Finally, the comments benath the Daily Cartoonist’s piece on Stahler’s resignation, from cartoonists and other interested parties, proves that this is one that will run and run …

Round-up: What the Bloghorn saw

December 9, 2011 in Comment, Links

The biggest cartooning story of the week unfolded in the US, where Columbus Dispatch cartoonist Jeff Stahler has been accused of plagiarism and suspended from the paper. The Daily Cartoonist has details here, and Bloghorn will be looking at the story – and possible ramifications – in more detail in a dedicated post next week.

Bloghorn is sad to report that veteran gag cartoonist Hugh Burnett has died. Best known for his jokes featuring monks, one of which is reprinted by Private Eye this week to acknowledge his passing, Burnett was also a television producer who pioneered in-depth TV interviews for the BBC. You can read more about this side of his career from The Scotsman’s obituary.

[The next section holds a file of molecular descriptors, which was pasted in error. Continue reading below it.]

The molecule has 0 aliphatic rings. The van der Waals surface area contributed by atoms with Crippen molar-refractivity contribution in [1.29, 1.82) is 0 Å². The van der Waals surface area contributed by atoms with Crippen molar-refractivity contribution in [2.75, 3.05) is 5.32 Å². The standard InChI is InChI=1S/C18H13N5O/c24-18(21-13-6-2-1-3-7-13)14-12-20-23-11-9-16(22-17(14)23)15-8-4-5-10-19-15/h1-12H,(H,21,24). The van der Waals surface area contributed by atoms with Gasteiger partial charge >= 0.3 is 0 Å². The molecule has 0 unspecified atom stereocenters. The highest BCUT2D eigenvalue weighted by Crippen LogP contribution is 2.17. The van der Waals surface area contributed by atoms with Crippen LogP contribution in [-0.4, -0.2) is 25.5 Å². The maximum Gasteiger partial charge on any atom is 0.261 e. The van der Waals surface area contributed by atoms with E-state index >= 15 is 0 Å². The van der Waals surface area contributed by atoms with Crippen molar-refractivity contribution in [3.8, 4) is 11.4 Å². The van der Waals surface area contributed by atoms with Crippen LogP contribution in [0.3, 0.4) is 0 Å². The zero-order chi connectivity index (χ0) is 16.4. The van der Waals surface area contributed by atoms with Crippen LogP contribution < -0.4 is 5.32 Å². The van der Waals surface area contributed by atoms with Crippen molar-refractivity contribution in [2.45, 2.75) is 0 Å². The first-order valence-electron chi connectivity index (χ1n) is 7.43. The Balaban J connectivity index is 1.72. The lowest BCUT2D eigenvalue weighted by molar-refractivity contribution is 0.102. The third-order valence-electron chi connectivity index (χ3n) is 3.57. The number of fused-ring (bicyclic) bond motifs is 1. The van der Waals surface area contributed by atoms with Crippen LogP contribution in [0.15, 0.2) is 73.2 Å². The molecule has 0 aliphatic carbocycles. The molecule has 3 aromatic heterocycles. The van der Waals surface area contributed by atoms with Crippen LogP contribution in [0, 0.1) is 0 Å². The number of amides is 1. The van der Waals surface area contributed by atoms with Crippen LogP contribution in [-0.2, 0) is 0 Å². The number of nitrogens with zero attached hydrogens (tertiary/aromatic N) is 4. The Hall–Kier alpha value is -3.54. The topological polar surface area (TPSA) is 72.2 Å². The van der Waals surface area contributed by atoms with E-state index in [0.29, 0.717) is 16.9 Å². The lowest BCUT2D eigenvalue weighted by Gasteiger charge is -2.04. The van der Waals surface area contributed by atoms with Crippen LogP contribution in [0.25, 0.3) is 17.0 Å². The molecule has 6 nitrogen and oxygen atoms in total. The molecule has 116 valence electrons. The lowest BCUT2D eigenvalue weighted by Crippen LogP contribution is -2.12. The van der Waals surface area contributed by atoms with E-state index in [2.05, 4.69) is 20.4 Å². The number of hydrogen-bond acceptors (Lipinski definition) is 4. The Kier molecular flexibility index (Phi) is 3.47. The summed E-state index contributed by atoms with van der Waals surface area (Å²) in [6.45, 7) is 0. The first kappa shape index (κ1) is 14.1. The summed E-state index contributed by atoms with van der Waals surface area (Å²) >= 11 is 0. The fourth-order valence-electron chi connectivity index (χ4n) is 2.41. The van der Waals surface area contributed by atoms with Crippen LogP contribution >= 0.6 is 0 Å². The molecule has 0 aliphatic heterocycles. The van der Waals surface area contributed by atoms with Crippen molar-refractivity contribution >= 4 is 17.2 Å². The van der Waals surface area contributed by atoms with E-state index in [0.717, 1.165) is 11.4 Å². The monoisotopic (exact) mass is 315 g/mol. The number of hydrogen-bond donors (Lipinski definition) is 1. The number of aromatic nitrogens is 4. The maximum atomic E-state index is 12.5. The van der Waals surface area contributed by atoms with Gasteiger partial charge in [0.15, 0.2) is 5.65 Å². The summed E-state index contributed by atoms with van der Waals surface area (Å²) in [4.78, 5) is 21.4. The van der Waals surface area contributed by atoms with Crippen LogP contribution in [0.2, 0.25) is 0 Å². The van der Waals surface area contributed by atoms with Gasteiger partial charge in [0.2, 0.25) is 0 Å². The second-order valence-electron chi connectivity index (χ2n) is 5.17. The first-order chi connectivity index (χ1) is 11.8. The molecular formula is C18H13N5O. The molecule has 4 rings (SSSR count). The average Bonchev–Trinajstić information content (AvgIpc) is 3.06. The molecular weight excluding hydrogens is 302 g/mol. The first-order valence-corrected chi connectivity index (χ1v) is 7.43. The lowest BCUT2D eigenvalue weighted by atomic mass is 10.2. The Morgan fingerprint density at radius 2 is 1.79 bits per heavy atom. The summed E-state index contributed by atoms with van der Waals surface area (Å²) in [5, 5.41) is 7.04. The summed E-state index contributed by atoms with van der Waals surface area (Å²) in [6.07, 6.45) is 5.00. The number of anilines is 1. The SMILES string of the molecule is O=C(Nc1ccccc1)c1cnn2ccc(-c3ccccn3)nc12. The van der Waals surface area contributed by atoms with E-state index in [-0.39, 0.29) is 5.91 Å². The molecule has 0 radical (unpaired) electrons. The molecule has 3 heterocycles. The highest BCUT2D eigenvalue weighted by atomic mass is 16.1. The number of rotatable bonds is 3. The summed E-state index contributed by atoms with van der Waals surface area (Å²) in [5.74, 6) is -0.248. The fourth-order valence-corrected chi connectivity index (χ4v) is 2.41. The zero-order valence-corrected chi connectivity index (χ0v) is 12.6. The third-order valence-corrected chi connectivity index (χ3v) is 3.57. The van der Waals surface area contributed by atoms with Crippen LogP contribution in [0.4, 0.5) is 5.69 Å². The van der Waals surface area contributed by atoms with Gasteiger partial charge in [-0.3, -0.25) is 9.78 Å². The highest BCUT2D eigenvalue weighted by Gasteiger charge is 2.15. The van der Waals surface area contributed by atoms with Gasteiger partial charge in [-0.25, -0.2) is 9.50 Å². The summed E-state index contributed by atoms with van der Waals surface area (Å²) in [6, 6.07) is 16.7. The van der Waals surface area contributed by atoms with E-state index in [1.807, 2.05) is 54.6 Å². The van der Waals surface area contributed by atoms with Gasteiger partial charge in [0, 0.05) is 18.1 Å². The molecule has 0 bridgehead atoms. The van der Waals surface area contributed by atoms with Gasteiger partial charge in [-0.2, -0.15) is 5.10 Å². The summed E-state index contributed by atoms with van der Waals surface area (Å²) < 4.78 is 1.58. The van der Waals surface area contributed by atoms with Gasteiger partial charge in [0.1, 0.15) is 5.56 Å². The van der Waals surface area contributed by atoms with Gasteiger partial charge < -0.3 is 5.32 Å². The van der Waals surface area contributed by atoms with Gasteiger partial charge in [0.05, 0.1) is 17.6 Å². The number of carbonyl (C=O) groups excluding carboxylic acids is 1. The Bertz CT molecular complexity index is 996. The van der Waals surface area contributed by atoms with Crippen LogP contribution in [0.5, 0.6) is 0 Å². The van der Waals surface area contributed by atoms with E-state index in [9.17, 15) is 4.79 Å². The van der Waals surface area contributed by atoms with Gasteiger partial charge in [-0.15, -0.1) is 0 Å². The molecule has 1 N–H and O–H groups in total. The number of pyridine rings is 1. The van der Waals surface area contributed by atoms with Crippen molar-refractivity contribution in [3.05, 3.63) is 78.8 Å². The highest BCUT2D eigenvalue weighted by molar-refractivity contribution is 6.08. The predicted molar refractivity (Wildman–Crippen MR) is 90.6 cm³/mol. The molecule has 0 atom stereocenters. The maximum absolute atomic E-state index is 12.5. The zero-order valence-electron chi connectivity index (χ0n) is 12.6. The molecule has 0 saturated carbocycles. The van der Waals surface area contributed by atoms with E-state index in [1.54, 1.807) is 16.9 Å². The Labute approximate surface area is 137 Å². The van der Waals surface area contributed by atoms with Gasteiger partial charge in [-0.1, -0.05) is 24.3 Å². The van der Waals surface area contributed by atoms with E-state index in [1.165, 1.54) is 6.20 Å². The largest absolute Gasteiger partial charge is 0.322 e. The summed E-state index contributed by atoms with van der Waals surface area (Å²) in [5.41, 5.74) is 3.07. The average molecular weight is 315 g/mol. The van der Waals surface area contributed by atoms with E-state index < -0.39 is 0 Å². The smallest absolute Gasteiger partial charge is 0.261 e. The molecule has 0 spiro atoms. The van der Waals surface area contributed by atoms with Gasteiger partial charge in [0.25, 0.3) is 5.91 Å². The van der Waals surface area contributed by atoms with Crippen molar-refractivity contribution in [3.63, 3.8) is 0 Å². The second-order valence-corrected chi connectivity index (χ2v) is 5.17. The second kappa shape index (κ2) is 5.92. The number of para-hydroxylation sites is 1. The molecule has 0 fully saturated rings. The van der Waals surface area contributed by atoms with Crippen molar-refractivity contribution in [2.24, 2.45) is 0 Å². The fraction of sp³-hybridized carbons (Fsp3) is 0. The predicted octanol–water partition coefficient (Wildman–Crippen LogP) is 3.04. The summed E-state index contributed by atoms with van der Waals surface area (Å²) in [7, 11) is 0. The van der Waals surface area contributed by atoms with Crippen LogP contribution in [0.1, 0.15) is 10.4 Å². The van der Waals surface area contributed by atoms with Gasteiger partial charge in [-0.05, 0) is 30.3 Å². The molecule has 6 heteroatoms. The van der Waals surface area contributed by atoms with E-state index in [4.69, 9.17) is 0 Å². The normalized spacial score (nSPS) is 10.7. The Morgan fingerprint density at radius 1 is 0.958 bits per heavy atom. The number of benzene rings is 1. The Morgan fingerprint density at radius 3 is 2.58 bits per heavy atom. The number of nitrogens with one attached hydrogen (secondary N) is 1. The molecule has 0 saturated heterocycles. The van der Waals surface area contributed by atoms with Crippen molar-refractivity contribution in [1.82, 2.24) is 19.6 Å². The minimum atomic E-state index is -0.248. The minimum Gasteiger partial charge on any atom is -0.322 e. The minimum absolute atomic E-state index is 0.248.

In other sad news, Jerry Robinson – the comic-book artist who helped create iconic Batman characters including Robin and The Joker – has died aged 89. Newsarama has tributes from other comics creators here.

Martin Rowson – political cartoonist for The Guardian and a member of the Professional Cartoonists’ Organisation, which runs the Bloghorn – will present My History of the World in 15 Minutes in a free talk at the Southbank Centre in London this Saturday. See the website for details.

Alan Moore has defended the Occupy protestors following negative comments by fellow comics legend Frank Miller, according to The Guardian.

Comics artist and teacher Chris Schweizer has begun a series of instructional blog posts about cartoon composition by looking at the perils of the tangent (thanks to Drawn for bringing this to our attention).

Finally, “this week’s guest publication”, Caravan Times, is offering one lucky reader the chance to be caricatured, along with their caravan, by the Bloghorn’s very own editor, Matt Buck. See the site for details.